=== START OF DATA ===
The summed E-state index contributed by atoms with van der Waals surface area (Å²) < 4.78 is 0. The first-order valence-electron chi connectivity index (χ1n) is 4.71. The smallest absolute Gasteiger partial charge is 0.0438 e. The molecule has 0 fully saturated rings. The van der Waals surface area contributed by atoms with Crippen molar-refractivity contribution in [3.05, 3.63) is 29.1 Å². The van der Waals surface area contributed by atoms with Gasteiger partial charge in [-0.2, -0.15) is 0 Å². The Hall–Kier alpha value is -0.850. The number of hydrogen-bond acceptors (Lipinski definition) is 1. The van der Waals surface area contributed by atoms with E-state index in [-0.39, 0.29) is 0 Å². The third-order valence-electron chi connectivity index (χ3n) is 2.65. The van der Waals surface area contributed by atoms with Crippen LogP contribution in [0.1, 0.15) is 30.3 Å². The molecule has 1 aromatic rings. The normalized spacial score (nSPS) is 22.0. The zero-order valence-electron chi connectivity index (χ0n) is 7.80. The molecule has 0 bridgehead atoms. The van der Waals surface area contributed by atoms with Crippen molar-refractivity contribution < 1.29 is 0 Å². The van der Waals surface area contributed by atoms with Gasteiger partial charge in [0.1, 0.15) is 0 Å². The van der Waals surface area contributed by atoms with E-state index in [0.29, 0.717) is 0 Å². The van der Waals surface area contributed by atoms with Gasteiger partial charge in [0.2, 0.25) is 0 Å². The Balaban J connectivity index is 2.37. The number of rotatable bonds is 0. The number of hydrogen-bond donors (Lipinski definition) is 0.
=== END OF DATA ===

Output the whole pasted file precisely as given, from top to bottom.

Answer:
The summed E-state index contributed by atoms with van der Waals surface area (Å²) < 4.78 is 0. The first-order valence-electron chi connectivity index (χ1n) is 4.71. The smallest absolute Gasteiger partial charge is 0.0438 e. The molecule has 0 fully saturated rings. The van der Waals surface area contributed by atoms with Crippen molar-refractivity contribution in [3.05, 3.63) is 29.1 Å². The van der Waals surface area contributed by atoms with Gasteiger partial charge in [-0.2, -0.15) is 0 Å². The Hall–Kier alpha value is -0.850. The number of hydrogen-bond acceptors (Lipinski definition) is 1. The van der Waals surface area contributed by atoms with E-state index in [-0.39, 0.29) is 0 Å². The third-order valence-electron chi connectivity index (χ3n) is 2.65. The van der Waals surface area contributed by atoms with Crippen LogP contribution in [0.1, 0.15) is 30.3 Å². The molecule has 1 aromatic rings. The normalized spacial score (nSPS) is 22.0. The zero-order valence-electron chi connectivity index (χ0n) is 7.80. The molecule has 0 bridgehead atoms. The van der Waals surface area contributed by atoms with Crippen molar-refractivity contribution < 1.29 is 0 Å². The van der Waals surface area contributed by atoms with Gasteiger partial charge in [0.1, 0.15) is 0 Å². The van der Waals surface area contributed by atoms with E-state index in [0.29, 0.717) is 0 Å². The van der Waals surface area contributed by atoms with Gasteiger partial charge in [0.2, 0.25) is 0 Å². The Balaban J connectivity index is 2.37. The number of rotatable bonds is 0. The number of hydrogen-bond donors (Lipinski definition) is 0.